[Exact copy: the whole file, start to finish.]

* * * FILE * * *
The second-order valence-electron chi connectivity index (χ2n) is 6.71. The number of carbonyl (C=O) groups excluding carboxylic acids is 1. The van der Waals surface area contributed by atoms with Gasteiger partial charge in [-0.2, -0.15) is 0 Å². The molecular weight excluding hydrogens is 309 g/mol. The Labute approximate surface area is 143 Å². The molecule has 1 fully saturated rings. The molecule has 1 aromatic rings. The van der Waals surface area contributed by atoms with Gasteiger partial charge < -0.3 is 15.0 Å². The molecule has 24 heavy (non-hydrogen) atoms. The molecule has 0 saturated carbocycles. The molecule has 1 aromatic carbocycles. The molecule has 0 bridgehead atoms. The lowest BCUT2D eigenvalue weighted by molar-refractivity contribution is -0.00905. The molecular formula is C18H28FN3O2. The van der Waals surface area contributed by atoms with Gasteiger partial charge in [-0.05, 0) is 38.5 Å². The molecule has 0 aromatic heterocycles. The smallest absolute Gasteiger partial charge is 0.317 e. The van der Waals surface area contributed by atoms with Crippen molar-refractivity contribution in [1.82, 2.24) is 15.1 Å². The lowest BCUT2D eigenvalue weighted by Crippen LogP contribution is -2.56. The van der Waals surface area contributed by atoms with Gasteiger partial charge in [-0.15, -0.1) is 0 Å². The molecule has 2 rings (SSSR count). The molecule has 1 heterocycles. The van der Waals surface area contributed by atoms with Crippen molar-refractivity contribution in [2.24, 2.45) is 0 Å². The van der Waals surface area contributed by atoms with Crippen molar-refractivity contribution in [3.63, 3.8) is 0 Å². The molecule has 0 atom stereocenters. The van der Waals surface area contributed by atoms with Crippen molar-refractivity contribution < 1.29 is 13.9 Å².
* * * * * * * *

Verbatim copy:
The second-order valence-electron chi connectivity index (χ2n) is 6.71. The number of carbonyl (C=O) groups excluding carboxylic acids is 1. The van der Waals surface area contributed by atoms with Gasteiger partial charge in [-0.2, -0.15) is 0 Å². The molecular weight excluding hydrogens is 309 g/mol. The Labute approximate surface area is 143 Å². The molecule has 1 fully saturated rings. The molecule has 1 aromatic rings. The van der Waals surface area contributed by atoms with Gasteiger partial charge < -0.3 is 15.0 Å². The molecule has 24 heavy (non-hydrogen) atoms. The molecule has 0 saturated carbocycles. The molecule has 1 aromatic carbocycles. The molecule has 0 bridgehead atoms. The lowest BCUT2D eigenvalue weighted by molar-refractivity contribution is -0.00905. The molecular formula is C18H28FN3O2. The van der Waals surface area contributed by atoms with Gasteiger partial charge in [-0.05, 0) is 38.5 Å². The molecule has 0 aromatic heterocycles. The smallest absolute Gasteiger partial charge is 0.317 e. The van der Waals surface area contributed by atoms with Crippen molar-refractivity contribution in [1.82, 2.24) is 15.1 Å². The lowest BCUT2D eigenvalue weighted by Crippen LogP contribution is -2.56. The van der Waals surface area contributed by atoms with Gasteiger partial charge in [-0.15, -0.1) is 0 Å². The molecule has 2 rings (SSSR count). The molecule has 1 heterocycles. The van der Waals surface area contributed by atoms with Crippen molar-refractivity contribution in [2.24, 2.45) is 0 Å². The van der Waals surface area contributed by atoms with Crippen molar-refractivity contribution in [3.63, 3.8) is 0 Å². The molecule has 0 atom stereocenters. The van der Waals surface area contributed by atoms with Crippen molar-refractivity contribution < 1.29 is 13.9 Å².